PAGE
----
The additional football games will more than compensate for Central Council, so it would be a big surprise if gate receipts weren't up again next year, possibly even breaking the €40m mark.

And since commercial activity follows the crowds, that side of the income equation will improve too.

At face value, it's all good news for the GAA. Having beaten the recession, it now appears poised to drive on at even greater pace financially.

They were relatively late arrivals to the commercial table, certainly by comparison with other sporting organisations, but they learned quickly how to play the game.

Obviously, it makes sense to ride the commercial horse as hard as possible, since there are still many areas of GAA life that need support.

Besides, if the GAA were to row back on commercial activity now, it would merely leave more for other sporting organisations.

Since they are all in competition - in one form or another - it would be foolish to the point of negligent not to maximise income opportunities.

We all remember the nonsense spouted by those who wanted to keep Croke Park's gate locked to rugby and soccer while Lansdowne Road was being redeveloped.

Apart from the national imperative of not allowing Ireland's games to be played in Britain, there was the obvious financial gain from opening Croke Park.

And yet, there was considerable opposition to the proposal all the way to the Congress vote in 2005 when 97 of 324 delegates voted to keep Croke Park closed.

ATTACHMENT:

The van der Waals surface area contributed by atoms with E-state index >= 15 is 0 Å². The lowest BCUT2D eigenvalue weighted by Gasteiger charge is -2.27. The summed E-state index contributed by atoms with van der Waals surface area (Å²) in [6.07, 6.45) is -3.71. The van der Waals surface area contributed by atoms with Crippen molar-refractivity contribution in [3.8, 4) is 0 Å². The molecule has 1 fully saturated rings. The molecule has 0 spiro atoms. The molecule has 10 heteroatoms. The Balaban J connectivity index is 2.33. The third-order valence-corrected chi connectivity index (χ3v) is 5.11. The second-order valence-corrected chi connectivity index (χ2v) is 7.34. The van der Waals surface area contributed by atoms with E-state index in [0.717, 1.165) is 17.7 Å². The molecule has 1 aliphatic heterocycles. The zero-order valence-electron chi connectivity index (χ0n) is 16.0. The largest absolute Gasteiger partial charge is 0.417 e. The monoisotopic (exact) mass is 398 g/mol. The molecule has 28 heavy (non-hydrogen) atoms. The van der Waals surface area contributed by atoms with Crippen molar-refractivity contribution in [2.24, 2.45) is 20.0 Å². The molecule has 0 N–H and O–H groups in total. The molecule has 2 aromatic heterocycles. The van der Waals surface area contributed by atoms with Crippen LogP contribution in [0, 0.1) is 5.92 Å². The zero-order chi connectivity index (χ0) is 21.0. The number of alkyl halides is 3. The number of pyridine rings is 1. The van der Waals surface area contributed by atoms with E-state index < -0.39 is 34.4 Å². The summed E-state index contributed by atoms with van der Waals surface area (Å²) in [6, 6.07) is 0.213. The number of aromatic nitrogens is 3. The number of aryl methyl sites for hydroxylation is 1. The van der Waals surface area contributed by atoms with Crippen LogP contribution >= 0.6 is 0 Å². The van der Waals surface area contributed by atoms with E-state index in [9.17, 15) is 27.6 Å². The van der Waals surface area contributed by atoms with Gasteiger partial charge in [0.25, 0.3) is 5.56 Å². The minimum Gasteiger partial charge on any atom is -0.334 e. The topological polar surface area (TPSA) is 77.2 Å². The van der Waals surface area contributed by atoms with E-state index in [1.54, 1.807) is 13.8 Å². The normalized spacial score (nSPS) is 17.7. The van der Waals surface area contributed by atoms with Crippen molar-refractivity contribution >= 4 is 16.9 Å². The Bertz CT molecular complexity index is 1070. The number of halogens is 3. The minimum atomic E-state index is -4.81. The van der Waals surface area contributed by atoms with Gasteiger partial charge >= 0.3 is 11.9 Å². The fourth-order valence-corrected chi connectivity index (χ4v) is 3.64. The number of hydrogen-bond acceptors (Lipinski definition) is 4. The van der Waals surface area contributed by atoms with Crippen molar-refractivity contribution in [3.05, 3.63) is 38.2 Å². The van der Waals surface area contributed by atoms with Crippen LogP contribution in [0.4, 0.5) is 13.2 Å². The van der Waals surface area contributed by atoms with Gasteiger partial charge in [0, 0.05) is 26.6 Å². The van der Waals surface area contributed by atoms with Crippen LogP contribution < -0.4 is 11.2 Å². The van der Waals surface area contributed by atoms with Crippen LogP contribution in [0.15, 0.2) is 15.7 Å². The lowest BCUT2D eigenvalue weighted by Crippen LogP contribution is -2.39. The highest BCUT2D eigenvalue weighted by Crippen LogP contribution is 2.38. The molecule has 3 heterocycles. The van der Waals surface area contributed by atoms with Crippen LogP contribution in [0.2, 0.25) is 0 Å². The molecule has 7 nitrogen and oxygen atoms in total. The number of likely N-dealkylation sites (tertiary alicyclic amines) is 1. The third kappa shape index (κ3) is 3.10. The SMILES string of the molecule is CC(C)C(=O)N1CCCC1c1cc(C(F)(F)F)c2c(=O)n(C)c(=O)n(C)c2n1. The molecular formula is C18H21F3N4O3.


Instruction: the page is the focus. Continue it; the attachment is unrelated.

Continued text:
By the time the arrangement ended after four seasons, the GAA had taken €36m in rent money from the IRFU and FAI, all of which was put to good use.

Now, eight years later, there are scaremongers who maintain that the GAA has become overly-commercial in other areas, sparking fears of a threat to identity and direction.

Arguments about how club players are losing out in a complicated fixtures programme are conflated with claims that the GAA's drive to maximise income is somehow part of the problem.


It's not. The club v county fixtures conundrum has nothing to do with the GAA's commercial dimension. Nonetheless, it has become an easy target for people who seek simple answers to complicated questions.

The truth is that the more finance the GAA can generate, the more it can feed back to its constituent parts. Now issues may arise there - team costs are a prime example - but the solution is not to cut the income flow.

Instead, the ambitions should be to increase it and use the extra finance to promote the games. There isn't a single club or county that wouldn't welcome more revenue so it makes perfect sense to milk every cash cow as dry as possible.

Having come through the recession so well, there's no reason to believe that the GAA won't continue to maintain a strong income flow. That should be seen as a positive development for the entire Association, rather than portrayed as some sort of corporate sell-out.